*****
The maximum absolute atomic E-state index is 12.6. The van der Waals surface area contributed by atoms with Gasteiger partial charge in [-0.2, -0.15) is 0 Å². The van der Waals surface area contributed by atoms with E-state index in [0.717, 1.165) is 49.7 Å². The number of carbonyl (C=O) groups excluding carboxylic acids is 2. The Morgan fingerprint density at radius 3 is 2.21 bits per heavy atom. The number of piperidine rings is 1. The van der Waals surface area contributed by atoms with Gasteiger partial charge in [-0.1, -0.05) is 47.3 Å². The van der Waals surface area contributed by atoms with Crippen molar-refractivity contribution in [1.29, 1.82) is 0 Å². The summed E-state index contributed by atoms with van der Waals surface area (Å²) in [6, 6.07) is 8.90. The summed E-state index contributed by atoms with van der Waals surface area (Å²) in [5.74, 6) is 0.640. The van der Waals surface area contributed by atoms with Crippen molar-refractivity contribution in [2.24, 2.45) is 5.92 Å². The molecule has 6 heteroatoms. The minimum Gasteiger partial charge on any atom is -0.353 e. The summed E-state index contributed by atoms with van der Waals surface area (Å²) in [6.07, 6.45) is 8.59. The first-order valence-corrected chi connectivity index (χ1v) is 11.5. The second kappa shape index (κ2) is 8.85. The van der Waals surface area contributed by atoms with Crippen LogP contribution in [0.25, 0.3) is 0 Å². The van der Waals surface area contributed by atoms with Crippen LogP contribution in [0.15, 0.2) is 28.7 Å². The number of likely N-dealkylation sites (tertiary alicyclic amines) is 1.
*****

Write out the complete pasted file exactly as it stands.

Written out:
The maximum absolute atomic E-state index is 12.6. The van der Waals surface area contributed by atoms with Gasteiger partial charge in [-0.2, -0.15) is 0 Å². The van der Waals surface area contributed by atoms with E-state index in [0.717, 1.165) is 49.7 Å². The number of carbonyl (C=O) groups excluding carboxylic acids is 2. The Morgan fingerprint density at radius 3 is 2.21 bits per heavy atom. The number of piperidine rings is 1. The van der Waals surface area contributed by atoms with Gasteiger partial charge in [-0.1, -0.05) is 47.3 Å². The van der Waals surface area contributed by atoms with Crippen molar-refractivity contribution in [1.29, 1.82) is 0 Å². The summed E-state index contributed by atoms with van der Waals surface area (Å²) in [6, 6.07) is 8.90. The summed E-state index contributed by atoms with van der Waals surface area (Å²) in [5.74, 6) is 0.640. The van der Waals surface area contributed by atoms with Crippen molar-refractivity contribution in [2.24, 2.45) is 5.92 Å². The molecule has 6 heteroatoms. The minimum Gasteiger partial charge on any atom is -0.353 e. The summed E-state index contributed by atoms with van der Waals surface area (Å²) in [6.07, 6.45) is 8.59. The first-order valence-corrected chi connectivity index (χ1v) is 11.5. The second kappa shape index (κ2) is 8.85. The van der Waals surface area contributed by atoms with Crippen LogP contribution in [0.25, 0.3) is 0 Å². The van der Waals surface area contributed by atoms with Crippen LogP contribution in [0.15, 0.2) is 28.7 Å². The number of likely N-dealkylation sites (tertiary alicyclic amines) is 1.